Budget Cost Controls for the Smaller Company
by MAURICE S. NEWMAN Partner, Executive Office
Presented before the Saint Louis Chapter of the National Association of Accountants — November 1963
ALL of you, of course, are generally familiar with budgets and their
purposes, and as you know, budget preparation and budget administration
require taking many things into account and much reflection.
Budgetary control reaches into all branches of the organization
and operation of the business. It is not easy to do a worth-while budgeting job. In many companies it is a highly complex process.
Budgeting is a very effective instrument of internal control. The degree of control is certainly greater where there is an organized system
of accountability for results. Under such a system people must do more than approve expenditures. They must do more than take other actions affecting the business position. They must also account for the results of their actions in some formal and organized way.
It does not necessarily follow, however, merely because a company has what it calls a budget system, that the internal control is better than it would otherwise be. A company may go through certain procedures and prepare certain reports that are collectively described as budgetary control. The so-called system may be nothing more than a rough forecast not intended to control. It may be too loosely constituted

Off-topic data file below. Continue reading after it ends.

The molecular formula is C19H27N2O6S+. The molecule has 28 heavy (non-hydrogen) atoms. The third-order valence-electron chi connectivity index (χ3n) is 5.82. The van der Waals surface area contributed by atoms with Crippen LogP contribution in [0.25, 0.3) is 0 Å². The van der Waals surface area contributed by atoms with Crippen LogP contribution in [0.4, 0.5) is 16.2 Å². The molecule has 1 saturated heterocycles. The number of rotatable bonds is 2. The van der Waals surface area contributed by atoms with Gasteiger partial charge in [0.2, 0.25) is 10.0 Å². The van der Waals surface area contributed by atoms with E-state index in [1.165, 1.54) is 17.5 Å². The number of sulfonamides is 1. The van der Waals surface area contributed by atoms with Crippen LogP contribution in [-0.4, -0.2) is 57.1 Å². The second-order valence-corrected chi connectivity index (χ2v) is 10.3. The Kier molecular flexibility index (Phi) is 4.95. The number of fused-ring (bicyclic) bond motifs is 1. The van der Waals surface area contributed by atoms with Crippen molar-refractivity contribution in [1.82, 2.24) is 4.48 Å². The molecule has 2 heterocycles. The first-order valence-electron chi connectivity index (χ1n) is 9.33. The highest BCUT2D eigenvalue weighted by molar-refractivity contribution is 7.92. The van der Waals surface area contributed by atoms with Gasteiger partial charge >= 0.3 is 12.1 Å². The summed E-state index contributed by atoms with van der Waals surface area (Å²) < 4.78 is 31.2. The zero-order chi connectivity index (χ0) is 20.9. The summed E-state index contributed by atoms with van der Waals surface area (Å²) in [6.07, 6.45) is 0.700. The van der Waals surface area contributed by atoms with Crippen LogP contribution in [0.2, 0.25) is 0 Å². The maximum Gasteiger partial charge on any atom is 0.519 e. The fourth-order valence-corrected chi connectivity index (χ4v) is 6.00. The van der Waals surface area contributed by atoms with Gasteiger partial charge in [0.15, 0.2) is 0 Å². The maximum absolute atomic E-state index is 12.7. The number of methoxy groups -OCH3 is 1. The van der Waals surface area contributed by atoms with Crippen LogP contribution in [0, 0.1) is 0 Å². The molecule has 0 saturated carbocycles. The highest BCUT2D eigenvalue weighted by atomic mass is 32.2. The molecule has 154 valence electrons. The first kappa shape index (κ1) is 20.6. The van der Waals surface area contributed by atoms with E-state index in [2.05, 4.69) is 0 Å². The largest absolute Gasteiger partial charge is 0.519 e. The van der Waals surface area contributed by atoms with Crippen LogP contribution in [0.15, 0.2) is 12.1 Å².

to provide an effective basis of control.
What is a company attempting to do when it employs budgetary control? Fundamentally, it is attempting to make better decisions and to make them more promptly. It is seeking to conserve the time, and thus improve the effectiveness, of the important people in the business.
There are two ways to run a business: by plan, or by chance. The first way, management appraises the situation and the problems of the business at appropriate intervals. It decides what it is going to do and reviews the performance. It revises its decisions if there are unexpected developments. This way, management is always on top of of the situation. It knows, and the organization knows, where the business is trying to go and how it plans to get there. The whole posture of the organization inclines forward. Future conditions and problems are anticipated insofar as advance observation and action are possible. People are given definite goals to strive for. This